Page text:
Blog

Posts for: August, 2018

By Donald L. Hardee, DDS, PA
August 23, 2018
Category: Dental Procedures
CharlizeTheronBackinActionAfterDentalSurgery

When they’re introducing a new movie, actors often take a moment to pay tribute to the people who helped make it happen — like, you know, their dentists. At least that’s what Charlize Theron did at the premiere of her new spy thriller, Atomic Blonde.

"I just want to take a quick moment to thank my dentists," she told a Los Angeles audience as they waited for the film to roll. "I don’t even know if they’re here, but I just want to say thank you."

Why did the starring actress/producer give a shout-out to her dental team? It seems she trained and fought so hard in the action sequences that she actually cracked two teeth!

“I had severe tooth pain, which I never had in my entire life,” Theron told an interviewer from Variety. At first, she thought it was a cavity — but later, she found out it was more serious: One tooth needed a root canal, and the other had to be extracted and replaced with a dental implant — but first, a bone grafting procedure was needed. “I had to put a donor bone in [the jaw] to heal,” she noted, “and then I had another surgery to put a metal screw in there.”

Although it might sound like the kind of treatment only an action hero would need, bone grafting is now a routine part of many dental implant procedures. The reason is that without a sufficient volume of good-quality bone, implant placement is difficult or impossible. That’s because the screw-like implant must be firmly joined with the jawbone, so it can support the replacement tooth.

Fortunately, dentists have a way to help your body build new bone: A relatively small amount of bone material can be placed in the missing tooth’s socket in a procedure called bone grafting. This may come from your own body or, more likely, it may be processed bone material from a laboratory. The donor material can be from a human, animal or synthetic source, but because of stringent processing techniques, the material is safe for human use. Once it is put in place your body takes over, using the grafted material as a scaffold on which to build new bone cells. If jawbone volume is insufficient for implants, it can often be restored to a viable point in a few months.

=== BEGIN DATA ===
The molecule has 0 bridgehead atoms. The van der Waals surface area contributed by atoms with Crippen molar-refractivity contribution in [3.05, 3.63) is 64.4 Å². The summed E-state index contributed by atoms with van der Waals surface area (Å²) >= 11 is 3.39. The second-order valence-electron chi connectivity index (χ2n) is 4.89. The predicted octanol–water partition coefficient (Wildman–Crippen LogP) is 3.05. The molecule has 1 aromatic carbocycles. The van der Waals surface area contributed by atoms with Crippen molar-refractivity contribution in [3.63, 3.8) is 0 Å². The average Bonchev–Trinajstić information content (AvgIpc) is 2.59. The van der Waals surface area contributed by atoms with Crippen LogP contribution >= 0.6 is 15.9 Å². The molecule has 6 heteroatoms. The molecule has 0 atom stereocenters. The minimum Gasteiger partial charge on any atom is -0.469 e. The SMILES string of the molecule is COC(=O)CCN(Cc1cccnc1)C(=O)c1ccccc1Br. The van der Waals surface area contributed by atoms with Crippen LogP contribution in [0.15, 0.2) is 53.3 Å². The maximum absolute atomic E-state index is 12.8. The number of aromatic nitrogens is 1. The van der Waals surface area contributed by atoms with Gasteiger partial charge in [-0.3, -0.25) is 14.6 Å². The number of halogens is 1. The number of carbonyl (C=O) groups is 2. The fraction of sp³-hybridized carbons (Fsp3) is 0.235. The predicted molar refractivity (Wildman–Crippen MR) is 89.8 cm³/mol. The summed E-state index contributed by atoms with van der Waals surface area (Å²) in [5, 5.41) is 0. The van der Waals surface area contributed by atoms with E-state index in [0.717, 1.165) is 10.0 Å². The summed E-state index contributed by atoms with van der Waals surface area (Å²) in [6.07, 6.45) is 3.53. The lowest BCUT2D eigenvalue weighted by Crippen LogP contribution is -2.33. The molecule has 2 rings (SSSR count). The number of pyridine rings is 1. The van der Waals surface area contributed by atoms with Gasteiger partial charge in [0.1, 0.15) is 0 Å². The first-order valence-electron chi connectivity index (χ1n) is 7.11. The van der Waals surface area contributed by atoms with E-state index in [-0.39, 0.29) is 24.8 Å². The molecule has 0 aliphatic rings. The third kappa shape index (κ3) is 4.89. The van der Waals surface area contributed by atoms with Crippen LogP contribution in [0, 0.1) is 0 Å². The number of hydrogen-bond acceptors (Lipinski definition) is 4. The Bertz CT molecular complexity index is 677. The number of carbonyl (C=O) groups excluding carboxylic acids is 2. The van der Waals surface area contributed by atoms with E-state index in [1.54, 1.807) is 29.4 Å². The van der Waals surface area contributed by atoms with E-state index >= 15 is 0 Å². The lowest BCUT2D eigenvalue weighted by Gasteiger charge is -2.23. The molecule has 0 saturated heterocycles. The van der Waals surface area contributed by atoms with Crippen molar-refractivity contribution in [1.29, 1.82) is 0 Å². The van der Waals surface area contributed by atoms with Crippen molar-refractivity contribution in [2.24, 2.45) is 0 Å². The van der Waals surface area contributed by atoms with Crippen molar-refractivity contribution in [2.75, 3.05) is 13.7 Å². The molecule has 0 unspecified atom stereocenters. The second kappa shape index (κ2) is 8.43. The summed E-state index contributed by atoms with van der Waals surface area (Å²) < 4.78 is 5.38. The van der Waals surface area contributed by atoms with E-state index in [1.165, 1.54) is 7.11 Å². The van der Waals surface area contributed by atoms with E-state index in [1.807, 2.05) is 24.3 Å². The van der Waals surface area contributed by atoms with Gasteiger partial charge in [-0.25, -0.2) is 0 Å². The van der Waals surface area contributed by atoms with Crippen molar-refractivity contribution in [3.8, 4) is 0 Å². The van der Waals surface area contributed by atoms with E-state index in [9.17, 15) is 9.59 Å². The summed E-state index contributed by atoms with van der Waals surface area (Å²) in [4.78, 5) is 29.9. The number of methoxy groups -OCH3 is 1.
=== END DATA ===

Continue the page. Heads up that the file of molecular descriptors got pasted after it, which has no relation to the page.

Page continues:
Better yet, when grafting material is placed in the tooth socket immediately after extraction, it can keep most of the bone loss from occurring in the first place, enabling an implant to be placed as soon as possible — even before the end of a movie’s shooting schedule.

Will Atomic Blonde prove to be an action-movie classic? Only time will tell. But one thing’s for sure: When Charlize Theron walks down the red carpet, she won’t have to worry about a gap in her smile.

If you have questions about bone grafting or dental implants, please contact our office or schedule a consultation. You can read more in the Dear Doctor magazine articles “Dental Implant Surgery” and “Immediate Dental Implant.”


By Donald L. Hardee, DDS, PA
August 13, 2018
Category: Dental Procedures
Tags: dental injury  
WhenSummertimeSportsLeadtoDentalDilemmas

Summer is a great time to go outdoors and get your game on—no matter whether your court is set up for tennis or basketball, whether you’re on the diamond or on the greens. Regular physical activity can help you maintain your optimal weight, reduce your risk for certain diseases, and even lower stress levels. But many of our favorite outdoor sports also carry a risk of accidental injury…and frequently this involves injuries to the mouth.

Because they’re front and center, the incisors (front teeth) are the ones most often affected by accidental injuries. While serious damage is relatively rare, chips and cracks are not uncommon. Fortunately, dentistry offers a number of good ways to restore chipped or broken teeth. Which one is best for you depends on exactly what’s wrong—but a procedure called cosmetic bonding is one of the most common ways to repair small to moderate chips where the tooth’s soft pulp isn’t exposed.

In dental bonding, a tooth-colored material is applied directly to the tooth’s surface to fill in the chip or crack. The material itself is a high-tech mixture of tough plastic resins, translucent glass-like fillers, and other substances. Strong, durable and lifelike in appearance, these composite resins can be matched to the natural shade of your teeth.